Most northerly grove of Jurassic tree survives storms
Jurassic trees growing in the north west Highlands have survived storms that uprooted other trees nearby.
Inverewe Garden, near Poolewe in Wester Ross, has the world's most northerly grove of Wollemi pine.
Thought to have died out two million years ago, the species was discovered in Australia in the 1990s. Eight were planted at Inverewe in 2009.
Winds gusting to speeds of 100mph hit the garden last week, taking down Japanese cedar and Noble fir.
Shrubs planted by the garden's founder Osgood Mackenzie in the 1800s were also damaged.
Roy Dowsett, who manages the National Trust for Scotland property, said: "The wild weather over the last week has wreaked havoc at Inverewe Garden and across the estate.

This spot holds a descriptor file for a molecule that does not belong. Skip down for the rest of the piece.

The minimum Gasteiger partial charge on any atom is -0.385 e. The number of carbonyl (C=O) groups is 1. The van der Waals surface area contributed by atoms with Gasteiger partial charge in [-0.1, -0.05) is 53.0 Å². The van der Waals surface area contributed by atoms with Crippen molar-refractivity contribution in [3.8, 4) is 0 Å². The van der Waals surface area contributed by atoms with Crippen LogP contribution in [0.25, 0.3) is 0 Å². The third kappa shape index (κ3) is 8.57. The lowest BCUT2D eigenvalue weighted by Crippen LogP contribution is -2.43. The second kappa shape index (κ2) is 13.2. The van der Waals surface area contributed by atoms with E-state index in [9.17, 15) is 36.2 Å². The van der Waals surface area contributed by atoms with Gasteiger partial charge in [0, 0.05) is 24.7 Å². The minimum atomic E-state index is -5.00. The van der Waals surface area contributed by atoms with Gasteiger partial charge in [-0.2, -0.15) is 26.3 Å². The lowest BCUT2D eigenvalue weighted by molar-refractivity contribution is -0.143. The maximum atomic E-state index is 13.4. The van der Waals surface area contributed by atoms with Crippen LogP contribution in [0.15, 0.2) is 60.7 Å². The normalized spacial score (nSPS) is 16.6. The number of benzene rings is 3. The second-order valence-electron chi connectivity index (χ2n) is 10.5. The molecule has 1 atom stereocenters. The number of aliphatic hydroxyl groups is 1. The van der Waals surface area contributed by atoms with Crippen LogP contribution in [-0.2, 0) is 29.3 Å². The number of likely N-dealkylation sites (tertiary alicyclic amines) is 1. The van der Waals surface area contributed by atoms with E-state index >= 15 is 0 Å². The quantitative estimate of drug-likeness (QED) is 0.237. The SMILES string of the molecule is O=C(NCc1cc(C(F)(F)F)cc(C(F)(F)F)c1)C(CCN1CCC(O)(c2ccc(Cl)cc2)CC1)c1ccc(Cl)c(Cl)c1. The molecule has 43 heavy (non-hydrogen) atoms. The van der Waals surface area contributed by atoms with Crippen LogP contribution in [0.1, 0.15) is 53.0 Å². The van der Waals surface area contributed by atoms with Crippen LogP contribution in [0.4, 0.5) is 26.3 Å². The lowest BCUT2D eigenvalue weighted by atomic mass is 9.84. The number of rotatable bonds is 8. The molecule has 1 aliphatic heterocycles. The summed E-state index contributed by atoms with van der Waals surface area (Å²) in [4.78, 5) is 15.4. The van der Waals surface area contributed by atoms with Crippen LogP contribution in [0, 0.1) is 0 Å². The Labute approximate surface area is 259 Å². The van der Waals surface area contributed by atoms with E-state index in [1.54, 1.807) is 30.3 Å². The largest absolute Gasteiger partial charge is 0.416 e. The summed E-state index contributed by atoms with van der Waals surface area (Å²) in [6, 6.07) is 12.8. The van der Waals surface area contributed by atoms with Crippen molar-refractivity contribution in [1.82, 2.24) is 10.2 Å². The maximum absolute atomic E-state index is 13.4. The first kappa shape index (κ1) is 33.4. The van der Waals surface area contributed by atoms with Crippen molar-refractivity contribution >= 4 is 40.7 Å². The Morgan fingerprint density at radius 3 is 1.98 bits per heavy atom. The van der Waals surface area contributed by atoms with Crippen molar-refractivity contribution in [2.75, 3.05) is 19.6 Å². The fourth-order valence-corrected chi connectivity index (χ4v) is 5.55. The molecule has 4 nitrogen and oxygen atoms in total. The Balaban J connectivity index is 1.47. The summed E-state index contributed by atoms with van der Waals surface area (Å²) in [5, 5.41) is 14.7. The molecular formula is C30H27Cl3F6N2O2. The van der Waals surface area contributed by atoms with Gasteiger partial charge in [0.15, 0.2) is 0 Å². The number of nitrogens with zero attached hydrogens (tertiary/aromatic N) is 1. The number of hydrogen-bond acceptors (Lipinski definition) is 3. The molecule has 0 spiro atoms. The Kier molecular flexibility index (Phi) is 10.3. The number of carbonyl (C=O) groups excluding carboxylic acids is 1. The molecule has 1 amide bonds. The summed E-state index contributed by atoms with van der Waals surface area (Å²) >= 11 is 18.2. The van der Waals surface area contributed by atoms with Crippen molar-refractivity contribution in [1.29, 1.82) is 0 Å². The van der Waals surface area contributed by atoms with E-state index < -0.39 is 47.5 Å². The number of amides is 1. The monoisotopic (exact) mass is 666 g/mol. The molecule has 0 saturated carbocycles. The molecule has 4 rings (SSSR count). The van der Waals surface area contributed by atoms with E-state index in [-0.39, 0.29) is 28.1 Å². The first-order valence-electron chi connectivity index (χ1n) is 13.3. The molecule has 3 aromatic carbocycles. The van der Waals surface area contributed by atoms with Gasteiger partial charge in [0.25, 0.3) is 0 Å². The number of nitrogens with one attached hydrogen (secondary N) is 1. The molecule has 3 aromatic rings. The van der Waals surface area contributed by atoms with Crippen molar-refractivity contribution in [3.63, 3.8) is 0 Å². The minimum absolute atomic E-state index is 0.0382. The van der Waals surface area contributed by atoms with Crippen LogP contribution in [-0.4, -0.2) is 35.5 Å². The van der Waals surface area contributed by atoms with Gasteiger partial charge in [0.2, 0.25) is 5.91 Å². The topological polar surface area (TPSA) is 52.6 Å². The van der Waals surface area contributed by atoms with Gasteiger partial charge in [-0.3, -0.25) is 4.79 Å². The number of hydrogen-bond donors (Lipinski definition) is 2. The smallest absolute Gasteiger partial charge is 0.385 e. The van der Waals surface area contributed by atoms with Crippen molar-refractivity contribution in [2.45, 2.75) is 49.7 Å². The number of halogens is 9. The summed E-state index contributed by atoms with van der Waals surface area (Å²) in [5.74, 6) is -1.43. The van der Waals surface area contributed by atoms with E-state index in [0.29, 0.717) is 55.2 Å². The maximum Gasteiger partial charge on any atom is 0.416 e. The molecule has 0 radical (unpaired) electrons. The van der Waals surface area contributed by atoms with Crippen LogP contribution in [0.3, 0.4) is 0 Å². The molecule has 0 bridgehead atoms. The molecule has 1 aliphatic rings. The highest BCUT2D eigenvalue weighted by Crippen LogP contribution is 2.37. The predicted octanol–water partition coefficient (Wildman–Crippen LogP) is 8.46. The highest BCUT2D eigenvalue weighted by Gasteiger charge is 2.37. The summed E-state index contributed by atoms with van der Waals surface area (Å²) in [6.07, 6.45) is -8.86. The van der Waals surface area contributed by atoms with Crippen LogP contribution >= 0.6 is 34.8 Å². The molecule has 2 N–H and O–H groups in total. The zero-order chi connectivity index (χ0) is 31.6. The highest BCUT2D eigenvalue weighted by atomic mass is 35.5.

"We are still assessing the full extent of the damage."
The Wollemi pines have survived previous severe weather events.
In January 2010, the garden had its coldest temperatures in more than 30 years.
The trees at Inverewe were cultivated from those found to have survived in a single isolated grove in Australia.
The discovery of the pine in 1994 caused a scientific sensation, and prompted the Australian government to protect the site where it was growing.
Park ranger David Noble found the trees in the Blue Mountains, west of Sydney.
The species was thought to have been extinct for at least two million years. The only previously known examples were fossils which were 175 million years old.
Plants and trees at Inverewe benefit from the North Atlantic Drift, a warm ocean current.
The garden's collection also includes Chinese rhododendrons, Himalayan blue poppies and Mediterranean rock roses.